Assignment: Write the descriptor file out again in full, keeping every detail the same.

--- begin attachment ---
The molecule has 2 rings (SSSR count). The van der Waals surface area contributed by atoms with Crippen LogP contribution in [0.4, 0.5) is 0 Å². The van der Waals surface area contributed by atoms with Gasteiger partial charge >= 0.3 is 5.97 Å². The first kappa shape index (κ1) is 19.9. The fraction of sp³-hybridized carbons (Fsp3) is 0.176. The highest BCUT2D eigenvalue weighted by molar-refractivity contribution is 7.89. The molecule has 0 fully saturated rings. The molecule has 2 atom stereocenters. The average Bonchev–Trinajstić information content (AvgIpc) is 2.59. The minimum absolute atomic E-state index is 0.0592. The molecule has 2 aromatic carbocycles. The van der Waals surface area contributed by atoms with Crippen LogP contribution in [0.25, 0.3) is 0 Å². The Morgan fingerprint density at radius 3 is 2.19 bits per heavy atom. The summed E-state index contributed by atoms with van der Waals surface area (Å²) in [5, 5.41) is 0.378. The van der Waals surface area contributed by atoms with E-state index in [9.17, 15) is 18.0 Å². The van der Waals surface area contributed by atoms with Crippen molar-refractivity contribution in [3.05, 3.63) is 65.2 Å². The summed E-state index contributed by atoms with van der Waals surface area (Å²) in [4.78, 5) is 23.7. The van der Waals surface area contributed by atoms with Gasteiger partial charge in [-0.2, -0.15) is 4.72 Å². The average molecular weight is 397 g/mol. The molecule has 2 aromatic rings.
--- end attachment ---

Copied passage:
The molecule has 2 rings (SSSR count). The van der Waals surface area contributed by atoms with Crippen LogP contribution in [0.4, 0.5) is 0 Å². The van der Waals surface area contributed by atoms with Gasteiger partial charge >= 0.3 is 5.97 Å². The first kappa shape index (κ1) is 19.9. The fraction of sp³-hybridized carbons (Fsp3) is 0.176. The highest BCUT2D eigenvalue weighted by molar-refractivity contribution is 7.89. The molecule has 0 fully saturated rings. The molecule has 2 atom stereocenters. The average Bonchev–Trinajstić information content (AvgIpc) is 2.59. The minimum absolute atomic E-state index is 0.0592. The molecule has 2 aromatic carbocycles. The van der Waals surface area contributed by atoms with Crippen LogP contribution in [0.25, 0.3) is 0 Å². The Morgan fingerprint density at radius 3 is 2.19 bits per heavy atom. The summed E-state index contributed by atoms with van der Waals surface area (Å²) in [5, 5.41) is 0.378. The van der Waals surface area contributed by atoms with E-state index in [9.17, 15) is 18.0 Å². The van der Waals surface area contributed by atoms with Crippen molar-refractivity contribution in [3.05, 3.63) is 65.2 Å². The summed E-state index contributed by atoms with van der Waals surface area (Å²) in [4.78, 5) is 23.7. The van der Waals surface area contributed by atoms with Gasteiger partial charge in [-0.2, -0.15) is 4.72 Å². The average molecular weight is 397 g/mol. The molecule has 2 aromatic rings.